Pitcher comes to the set position, then makes a 90 degree turn (very low two footed hop) in the direction of their glove side.  In the process they separate their hands and bring their elbows up to shoulder height to a throwing (power) position.  At the end of the action, we want their feet to be wider than shoulder width and be able to draw a straight line from the tip of their right foot, through the tip of their left foot, to first base.  The line from their back elbow, through their shoulders, to their left elbow also needs to be straight towards first base.

More than likely the pitcher’s feet and elbows/shoulders will not be lined up properly in their first try and likely not in many subsequent tries.  The purpose of the drill is to train this action, so the pitcher is in a good throwing position and lined up properly to throw to first base, each time they execute the action…this is more than a one day process.

NOTE: this drill does not need to be done on the pitcher’s mound.  It can be done along one of the foul lines in the outfield (leaving the infield area for position players to work). Also, it can be done simultaneously be your entire pitching staff.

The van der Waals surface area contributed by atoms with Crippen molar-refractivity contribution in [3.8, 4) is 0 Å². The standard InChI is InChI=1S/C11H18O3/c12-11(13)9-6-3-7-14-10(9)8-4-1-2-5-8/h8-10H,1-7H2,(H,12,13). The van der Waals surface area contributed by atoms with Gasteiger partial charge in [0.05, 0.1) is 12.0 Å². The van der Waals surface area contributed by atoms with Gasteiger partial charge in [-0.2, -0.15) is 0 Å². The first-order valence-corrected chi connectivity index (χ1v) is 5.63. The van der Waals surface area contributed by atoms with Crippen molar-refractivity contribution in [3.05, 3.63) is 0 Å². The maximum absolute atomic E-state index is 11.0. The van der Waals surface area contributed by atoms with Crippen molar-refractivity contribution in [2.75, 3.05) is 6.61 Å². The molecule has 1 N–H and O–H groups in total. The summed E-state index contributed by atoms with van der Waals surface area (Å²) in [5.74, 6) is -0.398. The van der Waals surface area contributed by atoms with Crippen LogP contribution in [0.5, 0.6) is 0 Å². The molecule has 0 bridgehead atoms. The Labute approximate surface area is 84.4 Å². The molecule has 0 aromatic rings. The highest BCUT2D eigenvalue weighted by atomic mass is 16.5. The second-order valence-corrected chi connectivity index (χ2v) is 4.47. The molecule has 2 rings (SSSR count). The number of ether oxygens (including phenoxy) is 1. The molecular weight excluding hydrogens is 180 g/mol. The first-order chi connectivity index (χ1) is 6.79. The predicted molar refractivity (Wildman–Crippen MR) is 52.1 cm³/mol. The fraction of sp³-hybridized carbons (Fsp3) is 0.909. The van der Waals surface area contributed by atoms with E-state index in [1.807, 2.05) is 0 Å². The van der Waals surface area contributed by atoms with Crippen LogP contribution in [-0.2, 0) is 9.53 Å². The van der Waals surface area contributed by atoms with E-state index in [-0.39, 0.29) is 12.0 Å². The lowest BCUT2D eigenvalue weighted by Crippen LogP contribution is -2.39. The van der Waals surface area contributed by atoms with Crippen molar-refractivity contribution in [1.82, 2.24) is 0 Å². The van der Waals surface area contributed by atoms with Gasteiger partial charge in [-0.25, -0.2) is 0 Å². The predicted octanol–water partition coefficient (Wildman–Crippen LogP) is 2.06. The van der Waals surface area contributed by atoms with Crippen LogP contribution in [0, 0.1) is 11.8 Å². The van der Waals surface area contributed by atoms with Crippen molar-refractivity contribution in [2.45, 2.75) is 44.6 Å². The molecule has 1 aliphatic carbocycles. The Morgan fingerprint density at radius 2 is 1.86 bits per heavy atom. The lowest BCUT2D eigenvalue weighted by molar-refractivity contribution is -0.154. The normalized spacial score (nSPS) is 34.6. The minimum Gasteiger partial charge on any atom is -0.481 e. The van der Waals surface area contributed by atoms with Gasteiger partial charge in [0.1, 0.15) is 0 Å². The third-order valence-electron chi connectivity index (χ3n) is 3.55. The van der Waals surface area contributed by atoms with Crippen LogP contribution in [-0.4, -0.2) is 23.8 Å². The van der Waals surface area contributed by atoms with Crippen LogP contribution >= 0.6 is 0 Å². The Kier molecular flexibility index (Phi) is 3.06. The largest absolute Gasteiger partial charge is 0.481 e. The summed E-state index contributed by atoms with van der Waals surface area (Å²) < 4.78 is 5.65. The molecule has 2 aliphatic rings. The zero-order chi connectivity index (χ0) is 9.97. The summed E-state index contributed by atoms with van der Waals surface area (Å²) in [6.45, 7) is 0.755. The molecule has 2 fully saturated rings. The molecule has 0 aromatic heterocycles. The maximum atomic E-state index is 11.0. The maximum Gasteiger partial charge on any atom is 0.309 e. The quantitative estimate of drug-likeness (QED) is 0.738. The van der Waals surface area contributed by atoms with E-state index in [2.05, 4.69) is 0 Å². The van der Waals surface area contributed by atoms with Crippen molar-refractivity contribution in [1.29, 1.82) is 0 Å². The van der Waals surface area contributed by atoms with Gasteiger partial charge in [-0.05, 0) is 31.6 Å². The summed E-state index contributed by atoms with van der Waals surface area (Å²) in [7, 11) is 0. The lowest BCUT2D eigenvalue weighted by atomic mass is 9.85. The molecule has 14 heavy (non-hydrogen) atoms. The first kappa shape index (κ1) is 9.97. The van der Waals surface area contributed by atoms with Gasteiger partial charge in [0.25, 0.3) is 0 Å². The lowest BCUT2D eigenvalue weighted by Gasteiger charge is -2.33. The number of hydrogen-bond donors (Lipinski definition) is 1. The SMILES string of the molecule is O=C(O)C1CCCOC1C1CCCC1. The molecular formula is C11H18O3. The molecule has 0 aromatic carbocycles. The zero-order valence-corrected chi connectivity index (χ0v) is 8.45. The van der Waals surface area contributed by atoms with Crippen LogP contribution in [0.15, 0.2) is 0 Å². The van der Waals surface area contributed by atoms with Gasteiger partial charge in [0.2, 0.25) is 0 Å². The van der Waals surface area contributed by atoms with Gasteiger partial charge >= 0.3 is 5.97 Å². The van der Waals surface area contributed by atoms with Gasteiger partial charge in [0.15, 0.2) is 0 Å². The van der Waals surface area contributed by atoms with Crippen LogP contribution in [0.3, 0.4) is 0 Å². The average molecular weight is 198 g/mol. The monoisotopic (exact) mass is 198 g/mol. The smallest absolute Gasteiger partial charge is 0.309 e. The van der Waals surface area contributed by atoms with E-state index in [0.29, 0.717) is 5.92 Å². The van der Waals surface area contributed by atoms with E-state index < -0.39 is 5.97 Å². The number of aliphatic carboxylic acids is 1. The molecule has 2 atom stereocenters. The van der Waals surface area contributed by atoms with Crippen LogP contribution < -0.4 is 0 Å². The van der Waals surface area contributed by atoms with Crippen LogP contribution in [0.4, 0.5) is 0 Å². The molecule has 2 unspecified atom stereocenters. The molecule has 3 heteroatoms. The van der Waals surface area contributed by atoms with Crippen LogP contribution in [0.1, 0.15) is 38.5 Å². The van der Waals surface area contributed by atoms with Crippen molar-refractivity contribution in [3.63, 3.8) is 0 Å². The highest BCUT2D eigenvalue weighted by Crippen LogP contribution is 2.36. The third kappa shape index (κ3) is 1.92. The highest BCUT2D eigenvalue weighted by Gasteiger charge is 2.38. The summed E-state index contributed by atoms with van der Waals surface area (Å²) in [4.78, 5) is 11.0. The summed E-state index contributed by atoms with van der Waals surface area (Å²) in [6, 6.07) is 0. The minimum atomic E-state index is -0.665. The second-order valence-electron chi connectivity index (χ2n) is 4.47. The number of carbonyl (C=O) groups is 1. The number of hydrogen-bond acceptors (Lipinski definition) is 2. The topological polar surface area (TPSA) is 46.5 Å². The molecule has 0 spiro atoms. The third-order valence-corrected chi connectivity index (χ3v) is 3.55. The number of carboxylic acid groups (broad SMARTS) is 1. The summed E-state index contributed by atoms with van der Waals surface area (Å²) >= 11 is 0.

This action is executed over and over with the pitchers and coach checking their body alignment after each repetition. – Do ten reps of the action.  


Step 2 – Include the Ball

After doing this ten times without a ball, add the ball to the action, so the pitcher is finishing in a proper throwing position. – Ten reps using a ball.


Step 3 – Throw ‘to First Base’ From the Throwing (power) Position